Welcome back to another installment of the Monday Minis, books that have delighted the Fab edition! Massive thanks to the respective publicists for sending me these books for review, all opinions are my own.
All the Horses of Iceland by Sarah Tolmie is a wonderfully lyrical novella, ostensibly about the introduction of horses to medieval Iceland, but not really about horses at all. Set in the 9th century, this follows a single man, a trader, as he leaves Iceland for the mainland and interacts with people from cultures foreign to him. Heavily inspired by the accounts of Ibn Fadlan, a 10th century Arab-Muslim traveller, whose accounts shaped our perceptions of Viking traditions such as their funerals, this is an account of travels, of interactions between cultures, of first contacts. Taking a single story, it tells of grander adventures, of genealogies, taking up storytelling traditions found in Norse literature throughout the centuries. It is well-researched, beautifully written and haunting. I am sad I only got to read an eARC of this, and I know I will have to get myself a finished copy of this novella as soon as possible as it is one that I will want to dive into again and again. A true treat for medievalists and enthusiasts of slow, thoughtful stories alike!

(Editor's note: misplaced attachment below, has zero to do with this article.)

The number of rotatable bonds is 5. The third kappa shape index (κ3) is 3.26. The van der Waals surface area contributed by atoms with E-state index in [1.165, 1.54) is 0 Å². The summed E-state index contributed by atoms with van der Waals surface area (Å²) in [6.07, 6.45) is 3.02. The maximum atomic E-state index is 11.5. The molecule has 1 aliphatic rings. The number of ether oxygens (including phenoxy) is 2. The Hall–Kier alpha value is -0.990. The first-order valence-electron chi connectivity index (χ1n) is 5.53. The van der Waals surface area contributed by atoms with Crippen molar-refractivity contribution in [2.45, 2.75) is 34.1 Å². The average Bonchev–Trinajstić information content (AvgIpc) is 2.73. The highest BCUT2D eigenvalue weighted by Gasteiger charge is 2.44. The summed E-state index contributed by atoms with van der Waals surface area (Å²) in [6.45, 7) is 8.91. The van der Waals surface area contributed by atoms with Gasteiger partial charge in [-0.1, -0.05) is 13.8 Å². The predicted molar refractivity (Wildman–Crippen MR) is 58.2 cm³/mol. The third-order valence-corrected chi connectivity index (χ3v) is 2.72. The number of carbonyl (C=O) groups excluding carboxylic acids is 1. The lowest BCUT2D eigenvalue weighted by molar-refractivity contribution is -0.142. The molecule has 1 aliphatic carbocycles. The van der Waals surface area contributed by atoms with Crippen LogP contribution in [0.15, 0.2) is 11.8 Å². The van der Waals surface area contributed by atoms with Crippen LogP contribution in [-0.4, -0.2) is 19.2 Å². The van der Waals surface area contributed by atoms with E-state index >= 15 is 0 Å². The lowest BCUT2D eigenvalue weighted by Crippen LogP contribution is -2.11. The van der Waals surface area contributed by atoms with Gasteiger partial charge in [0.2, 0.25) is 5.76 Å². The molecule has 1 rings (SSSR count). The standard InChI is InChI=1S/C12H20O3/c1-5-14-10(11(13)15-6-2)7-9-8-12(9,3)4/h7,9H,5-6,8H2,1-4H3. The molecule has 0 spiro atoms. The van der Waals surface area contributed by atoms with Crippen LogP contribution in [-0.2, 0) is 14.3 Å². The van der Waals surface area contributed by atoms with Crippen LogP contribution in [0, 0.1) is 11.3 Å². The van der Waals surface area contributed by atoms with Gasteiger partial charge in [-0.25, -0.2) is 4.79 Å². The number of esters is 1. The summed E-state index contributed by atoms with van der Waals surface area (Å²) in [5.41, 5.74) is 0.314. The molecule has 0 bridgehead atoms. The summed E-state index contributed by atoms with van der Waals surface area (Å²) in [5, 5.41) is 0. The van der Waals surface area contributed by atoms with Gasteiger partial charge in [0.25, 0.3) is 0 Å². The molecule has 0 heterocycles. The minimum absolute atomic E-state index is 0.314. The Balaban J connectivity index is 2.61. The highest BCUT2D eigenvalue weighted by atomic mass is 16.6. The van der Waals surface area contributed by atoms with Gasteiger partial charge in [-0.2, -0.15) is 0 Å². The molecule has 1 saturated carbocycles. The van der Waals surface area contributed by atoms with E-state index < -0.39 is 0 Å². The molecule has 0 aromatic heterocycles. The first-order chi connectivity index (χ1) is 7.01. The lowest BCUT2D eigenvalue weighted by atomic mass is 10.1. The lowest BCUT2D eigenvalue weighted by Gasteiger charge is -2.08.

The lovely folks over at Faber Children’s sent me a copy of Serendipity, a YA short story collection based on romance tropes edited by Marissa Meyer. Each story takes a different trope – think: just one bed, fake dating… – and constructs a contemporary romance around it, and they are delightful. I’m not usually one for long-form contemporary YA in most cases, but for some reason, short stories seem to work really well for me. As always with anthologies, I didn’t love every story as much, and unsurprisingly Anna-Marie McLemore’s was my favourite. I am nothing if not predictable with my favourite authors! But as a whole the collection cheered me up and felt like a warm hug. If you too would like to experience that feeling, you should get a copy of this anthology.
I was so thrilled when I received Gallant by V.E. Schwab in the mail from the wonderful folks over at Titan Books. My full review is locked and loaded over on Grimdark Magazine and should go live soon – but in the meantime, the book is as gorgeous on the inside as the cover makes you expect. It is atmospheric and character-focussed, with a plot that really takes second place to those elements. But this is the area where Schwab’s writing shines the most, and it is the magical sort of book that just does not let you go until you are done. I also loved how the story incorporates a series of beautiful illustrations – not merely as decorations, but as an integral part of the storytelling. Olivia, the main character, is non-verbal, and is written beautifully and with compassion. It would have been so easy for Schwab to fall back on ‘lost in translation’ tropes with communication, but largely avoiding those made the book so much stronger. A true five-star read!